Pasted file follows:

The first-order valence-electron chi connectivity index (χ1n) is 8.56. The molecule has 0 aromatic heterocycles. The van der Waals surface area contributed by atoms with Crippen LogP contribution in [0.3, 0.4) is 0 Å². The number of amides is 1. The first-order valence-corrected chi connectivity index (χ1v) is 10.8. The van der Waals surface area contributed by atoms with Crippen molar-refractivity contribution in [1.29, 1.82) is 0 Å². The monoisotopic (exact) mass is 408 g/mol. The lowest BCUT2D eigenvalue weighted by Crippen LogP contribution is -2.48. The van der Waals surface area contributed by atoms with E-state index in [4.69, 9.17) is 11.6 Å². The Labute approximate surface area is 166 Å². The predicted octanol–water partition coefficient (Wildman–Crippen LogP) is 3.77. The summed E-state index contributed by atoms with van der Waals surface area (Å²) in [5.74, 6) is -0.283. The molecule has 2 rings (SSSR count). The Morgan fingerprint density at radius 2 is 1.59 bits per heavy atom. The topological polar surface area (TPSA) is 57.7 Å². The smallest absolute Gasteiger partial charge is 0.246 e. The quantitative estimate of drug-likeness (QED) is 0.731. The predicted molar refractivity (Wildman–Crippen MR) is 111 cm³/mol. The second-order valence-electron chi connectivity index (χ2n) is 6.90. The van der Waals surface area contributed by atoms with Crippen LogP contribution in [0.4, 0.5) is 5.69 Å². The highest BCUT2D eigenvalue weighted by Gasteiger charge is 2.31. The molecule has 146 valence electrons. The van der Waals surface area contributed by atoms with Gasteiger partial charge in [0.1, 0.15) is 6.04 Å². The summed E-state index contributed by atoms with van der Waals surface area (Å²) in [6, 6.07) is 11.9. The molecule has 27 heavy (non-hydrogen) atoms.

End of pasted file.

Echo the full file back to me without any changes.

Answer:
The first-order valence-electron chi connectivity index (χ1n) is 8.56. The molecule has 0 aromatic heterocycles. The van der Waals surface area contributed by atoms with Crippen LogP contribution in [0.3, 0.4) is 0 Å². The number of amides is 1. The first-order valence-corrected chi connectivity index (χ1v) is 10.8. The van der Waals surface area contributed by atoms with Crippen molar-refractivity contribution in [1.29, 1.82) is 0 Å². The monoisotopic (exact) mass is 408 g/mol. The lowest BCUT2D eigenvalue weighted by Crippen LogP contribution is -2.48. The van der Waals surface area contributed by atoms with E-state index in [4.69, 9.17) is 11.6 Å². The Labute approximate surface area is 166 Å². The predicted octanol–water partition coefficient (Wildman–Crippen LogP) is 3.77. The summed E-state index contributed by atoms with van der Waals surface area (Å²) in [5.74, 6) is -0.283. The molecule has 2 rings (SSSR count). The Morgan fingerprint density at radius 2 is 1.59 bits per heavy atom. The topological polar surface area (TPSA) is 57.7 Å². The smallest absolute Gasteiger partial charge is 0.246 e. The quantitative estimate of drug-likeness (QED) is 0.731. The predicted molar refractivity (Wildman–Crippen MR) is 111 cm³/mol. The second-order valence-electron chi connectivity index (χ2n) is 6.90. The van der Waals surface area contributed by atoms with Crippen LogP contribution in [0.4, 0.5) is 5.69 Å². The highest BCUT2D eigenvalue weighted by Gasteiger charge is 2.31. The molecule has 146 valence electrons. The van der Waals surface area contributed by atoms with Gasteiger partial charge in [0.1, 0.15) is 6.04 Å². The summed E-state index contributed by atoms with van der Waals surface area (Å²) in [6, 6.07) is 11.9. The molecule has 27 heavy (non-hydrogen) atoms.